Boston Marathon finish line

Boston Marathon TV, race schedules

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The 118th running of the Boston Marathon, the world’s oldest annual marathon, is set for its traditional Patriots’ Day start Monday.

Universal Sports and will provide TV and online coverage of the 26.2-mile race that begins in Hopkinton and weaves through six more cities and towns before reaching and finishing in Boston on Boylston Street.

This year’s race has added significance given the twin bombings that rocked the 2013 Boston Marathon, killing three and injuring more than 260. The field, some 36,000 runners, is about 9,000 more than in recent years and accommodates more than 5,000 entrants who ran last year but couldn’t finish due to the bombings.

Increased security includes over 3,000 uniformed police officers and National Guard soldiers along the course, up to 500 plain clothes officers in the crowd, 100 video cameras and emergency operation centers in all eight cities and towns.

The Boston Athletic Association is prepared for one million spectators, double the usual amount.

Boston Marathon Race Previews: Men | Women

The race schedule (all times Eastern):

8:50 a.m. — Mobility impaired
9:17 a.m. — Wheelchair
9:22 a.m. — Handcycle
9:32 a.m. — Elite women
10 a.m. — Elite men and Wave 1
10:25 a.m. — Wave 2
11 a.m. — Wave 3
11:25 a.m. — Wave 4

Universal Sports TV schedule:

Saturday, 4-6 p.m. — Pre-race show
Monday, 8:30 a.m.-1 p.m. — Live race day coverage
Monday, 4-5 p.m. — Race recap
Monday, 8, 11 p.m. — Encore race day coverage

Universal Sports is on a free nationwide preview on all of its distribution partners through Monday.

Four-time Olympic medalist returns to run Boston Marathon again

Ashton Eaton named male IAAF Athlete of the Year

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American decathlete Ashton Eaton was named the 2015 male Athlete of the Year by the International Association of Athletics Federations, the world governing body for track and field. Ethiopia’s Genzebe Dibaba, the reigning world champion in the 1500m, was named the female IAAF Athlete of the Year.

Eaton is the first decathlete and just the eighth American man to win the title. Tyson Gay in 2007 was the last American man to be named.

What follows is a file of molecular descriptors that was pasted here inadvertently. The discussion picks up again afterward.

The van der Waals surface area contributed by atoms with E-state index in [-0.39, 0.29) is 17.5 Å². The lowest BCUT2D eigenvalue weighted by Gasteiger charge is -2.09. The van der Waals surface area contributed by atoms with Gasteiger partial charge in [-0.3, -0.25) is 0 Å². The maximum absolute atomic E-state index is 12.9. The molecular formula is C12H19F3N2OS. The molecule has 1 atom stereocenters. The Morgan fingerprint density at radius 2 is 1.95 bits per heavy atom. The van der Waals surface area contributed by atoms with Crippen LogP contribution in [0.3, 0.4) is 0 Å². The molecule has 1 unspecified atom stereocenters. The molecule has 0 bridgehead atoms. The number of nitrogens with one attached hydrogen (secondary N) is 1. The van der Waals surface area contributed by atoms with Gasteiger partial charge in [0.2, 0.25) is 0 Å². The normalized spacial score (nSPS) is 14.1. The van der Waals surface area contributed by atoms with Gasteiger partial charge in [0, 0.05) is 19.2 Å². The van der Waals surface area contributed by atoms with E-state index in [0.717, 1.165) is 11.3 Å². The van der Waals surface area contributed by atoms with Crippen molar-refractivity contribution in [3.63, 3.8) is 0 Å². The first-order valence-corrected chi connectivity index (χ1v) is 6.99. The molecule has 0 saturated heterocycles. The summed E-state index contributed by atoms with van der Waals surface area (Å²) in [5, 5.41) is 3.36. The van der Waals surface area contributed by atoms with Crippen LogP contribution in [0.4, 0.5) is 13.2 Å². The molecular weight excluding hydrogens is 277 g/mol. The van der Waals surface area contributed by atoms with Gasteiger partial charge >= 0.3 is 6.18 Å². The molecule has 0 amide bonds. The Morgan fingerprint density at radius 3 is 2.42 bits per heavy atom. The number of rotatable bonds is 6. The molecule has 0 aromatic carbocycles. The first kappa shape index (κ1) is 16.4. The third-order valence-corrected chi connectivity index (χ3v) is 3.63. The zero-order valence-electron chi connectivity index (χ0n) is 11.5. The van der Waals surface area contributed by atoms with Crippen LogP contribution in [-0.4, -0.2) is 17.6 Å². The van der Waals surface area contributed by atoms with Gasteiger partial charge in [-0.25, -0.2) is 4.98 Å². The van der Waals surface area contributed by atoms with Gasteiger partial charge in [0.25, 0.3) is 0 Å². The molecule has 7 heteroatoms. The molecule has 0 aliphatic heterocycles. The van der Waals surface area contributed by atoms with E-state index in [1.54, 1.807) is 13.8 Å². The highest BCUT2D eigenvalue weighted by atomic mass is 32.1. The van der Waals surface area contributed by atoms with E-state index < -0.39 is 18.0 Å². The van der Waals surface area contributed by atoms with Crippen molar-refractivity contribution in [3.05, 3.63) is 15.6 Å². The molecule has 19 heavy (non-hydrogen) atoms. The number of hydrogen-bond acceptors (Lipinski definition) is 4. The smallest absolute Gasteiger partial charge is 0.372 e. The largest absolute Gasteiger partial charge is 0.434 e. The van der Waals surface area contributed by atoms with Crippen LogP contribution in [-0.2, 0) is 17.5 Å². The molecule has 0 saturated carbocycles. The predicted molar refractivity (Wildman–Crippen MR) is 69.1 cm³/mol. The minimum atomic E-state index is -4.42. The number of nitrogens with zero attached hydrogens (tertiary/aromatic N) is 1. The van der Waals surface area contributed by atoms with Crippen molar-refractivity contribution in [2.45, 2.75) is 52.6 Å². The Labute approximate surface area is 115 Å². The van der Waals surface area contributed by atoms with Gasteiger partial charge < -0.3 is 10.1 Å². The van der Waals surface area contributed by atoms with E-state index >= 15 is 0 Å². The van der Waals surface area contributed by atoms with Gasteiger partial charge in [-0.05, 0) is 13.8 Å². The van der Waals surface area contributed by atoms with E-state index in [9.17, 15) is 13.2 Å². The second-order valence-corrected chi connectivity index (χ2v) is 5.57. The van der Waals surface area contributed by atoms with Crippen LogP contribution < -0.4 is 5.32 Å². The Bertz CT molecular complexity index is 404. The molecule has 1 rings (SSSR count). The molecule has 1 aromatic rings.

The honor came due to Eaton’s world-record-setting performance at the world championships held in Beijing this past August. There he beat the previous record, his own from the 2012 Olympic Trials, by nine points. He also set a world record for running the fastest 400m portion of the decathlon in 45.00 seconds.

In the IAAF press release, Eaton said, “Athletes spend the most vigorous years of human life, arguably called the ‘best years’, working to hone their abilities. So, when an athlete competes, what people are witnessing is the manifestation of what a human being is capable of when they choose to direct all of their time and effort towards something.

“I’m grateful and thankful to the IAAF for excellent competitions, the canvases that allow us to display our work.”

He also acknowledged sprinter Usain Bolt and triple jumper Christian Taylor, who were also up for the title: “While I’m honored that I am considered the ‘artist’ of the year, I did not beat Usain and Christian; my work simply differed in design. They are some of the most talented and beautiful performers of all time. I’m flattered to be among them.”

Dibaba has been unbeaten in the 1500m over five races in 2015. Along with winning gold and setting a world record in the 1500 at the Beijing World Championships, Diababa won a bronze medal in the 5000m event.

She gratefully accepted the award, saying, “After being a finalist and narrowly missing out on this award one year ago, I am very proud to be recognized by the fans and experts of our sport.

“I had a great season and truly enjoyed competing around the world, from Monaco where I managed to establish a world record, to Beijing where I finally captured my first world outdoor title.”

Dibaba was recently featured in a family-themed promotional video for the 2016 Summer Olympics in Rio.

MORE: Seb Coe splits from Nike as IAAF president


Olympians celebrate Thanksgiving

Meryl Davis
Team USA/ Twitter
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Nov. 26 – or Thanksgiving to the rest of us – is oftentimes a typical training day for many Olympians and Olympic hopefuls. Here’s a look at how some of them spent the day training, competing, celebrating, and being thankful.

Workout football and food😁👍!!! Happy thanksgiving everyone!!!

A photo posted by Michael Phelps (@m_phelps00) on

Happy Thanksgiving from our cold cuts Turkey to yours! #family #happyhappyheart

A photo posted by @cammileadams on

Happy Thanksgiving from the SwimMAC Parade crew!

A photo posted by Tyler Clary (@tylerclary) on


MORE: NBC’s Thanksgiving Rio promo